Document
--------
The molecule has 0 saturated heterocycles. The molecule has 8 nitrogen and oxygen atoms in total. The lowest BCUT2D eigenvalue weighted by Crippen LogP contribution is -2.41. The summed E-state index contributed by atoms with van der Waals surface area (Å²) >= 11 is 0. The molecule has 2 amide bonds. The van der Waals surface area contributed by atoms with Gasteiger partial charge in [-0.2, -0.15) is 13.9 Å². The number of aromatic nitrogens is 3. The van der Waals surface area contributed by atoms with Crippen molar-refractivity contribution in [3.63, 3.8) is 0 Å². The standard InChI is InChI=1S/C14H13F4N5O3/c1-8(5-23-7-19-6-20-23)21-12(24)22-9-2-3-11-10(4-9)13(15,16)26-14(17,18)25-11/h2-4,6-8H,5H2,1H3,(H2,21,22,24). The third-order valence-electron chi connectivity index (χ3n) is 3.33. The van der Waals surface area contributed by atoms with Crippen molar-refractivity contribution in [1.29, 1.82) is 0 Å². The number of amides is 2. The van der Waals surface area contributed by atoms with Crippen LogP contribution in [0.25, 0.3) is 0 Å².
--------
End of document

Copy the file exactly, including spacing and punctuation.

The molecule has 0 saturated heterocycles. The molecule has 8 nitrogen and oxygen atoms in total. The lowest BCUT2D eigenvalue weighted by Crippen LogP contribution is -2.41. The summed E-state index contributed by atoms with van der Waals surface area (Å²) >= 11 is 0. The molecule has 2 amide bonds. The van der Waals surface area contributed by atoms with Gasteiger partial charge in [-0.2, -0.15) is 13.9 Å². The number of aromatic nitrogens is 3. The van der Waals surface area contributed by atoms with Crippen molar-refractivity contribution in [3.63, 3.8) is 0 Å². The standard InChI is InChI=1S/C14H13F4N5O3/c1-8(5-23-7-19-6-20-23)21-12(24)22-9-2-3-11-10(4-9)13(15,16)26-14(17,18)25-11/h2-4,6-8H,5H2,1H3,(H2,21,22,24). The third-order valence-electron chi connectivity index (χ3n) is 3.33. The van der Waals surface area contributed by atoms with Crippen molar-refractivity contribution in [1.29, 1.82) is 0 Å². The number of amides is 2. The van der Waals surface area contributed by atoms with Crippen LogP contribution in [0.25, 0.3) is 0 Å².